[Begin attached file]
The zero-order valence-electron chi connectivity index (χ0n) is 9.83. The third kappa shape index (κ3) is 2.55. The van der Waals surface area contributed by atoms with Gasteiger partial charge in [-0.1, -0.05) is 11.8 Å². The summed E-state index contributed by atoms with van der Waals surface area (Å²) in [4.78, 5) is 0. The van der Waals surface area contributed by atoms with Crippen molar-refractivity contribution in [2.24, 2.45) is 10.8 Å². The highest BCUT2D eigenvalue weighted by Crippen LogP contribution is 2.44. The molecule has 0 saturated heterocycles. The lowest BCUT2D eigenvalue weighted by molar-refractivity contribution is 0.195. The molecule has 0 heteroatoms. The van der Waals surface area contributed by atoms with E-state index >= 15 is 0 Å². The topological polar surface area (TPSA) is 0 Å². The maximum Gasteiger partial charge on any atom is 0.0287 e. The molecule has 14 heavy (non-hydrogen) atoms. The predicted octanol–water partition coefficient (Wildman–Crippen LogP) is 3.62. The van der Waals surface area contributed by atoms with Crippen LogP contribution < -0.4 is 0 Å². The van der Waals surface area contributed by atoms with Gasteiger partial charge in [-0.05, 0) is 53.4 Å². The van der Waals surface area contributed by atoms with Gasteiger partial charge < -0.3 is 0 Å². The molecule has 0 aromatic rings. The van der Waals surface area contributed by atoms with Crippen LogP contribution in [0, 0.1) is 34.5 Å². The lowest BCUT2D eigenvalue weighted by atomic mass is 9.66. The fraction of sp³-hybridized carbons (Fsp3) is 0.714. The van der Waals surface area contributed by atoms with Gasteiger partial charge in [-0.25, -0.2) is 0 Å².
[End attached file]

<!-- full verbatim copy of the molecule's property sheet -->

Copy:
The zero-order valence-electron chi connectivity index (χ0n) is 9.83. The third kappa shape index (κ3) is 2.55. The van der Waals surface area contributed by atoms with Gasteiger partial charge in [-0.1, -0.05) is 11.8 Å². The summed E-state index contributed by atoms with van der Waals surface area (Å²) in [4.78, 5) is 0. The van der Waals surface area contributed by atoms with Crippen molar-refractivity contribution in [2.24, 2.45) is 10.8 Å². The highest BCUT2D eigenvalue weighted by Crippen LogP contribution is 2.44. The molecule has 0 saturated heterocycles. The lowest BCUT2D eigenvalue weighted by molar-refractivity contribution is 0.195. The molecule has 0 heteroatoms. The van der Waals surface area contributed by atoms with E-state index >= 15 is 0 Å². The topological polar surface area (TPSA) is 0 Å². The maximum Gasteiger partial charge on any atom is 0.0287 e. The molecule has 14 heavy (non-hydrogen) atoms. The predicted octanol–water partition coefficient (Wildman–Crippen LogP) is 3.62. The van der Waals surface area contributed by atoms with Crippen LogP contribution < -0.4 is 0 Å². The van der Waals surface area contributed by atoms with Gasteiger partial charge in [-0.05, 0) is 53.4 Å². The van der Waals surface area contributed by atoms with Gasteiger partial charge < -0.3 is 0 Å². The molecule has 0 aromatic rings. The van der Waals surface area contributed by atoms with Crippen LogP contribution in [0, 0.1) is 34.5 Å². The lowest BCUT2D eigenvalue weighted by atomic mass is 9.66. The fraction of sp³-hybridized carbons (Fsp3) is 0.714. The van der Waals surface area contributed by atoms with Gasteiger partial charge in [-0.25, -0.2) is 0 Å².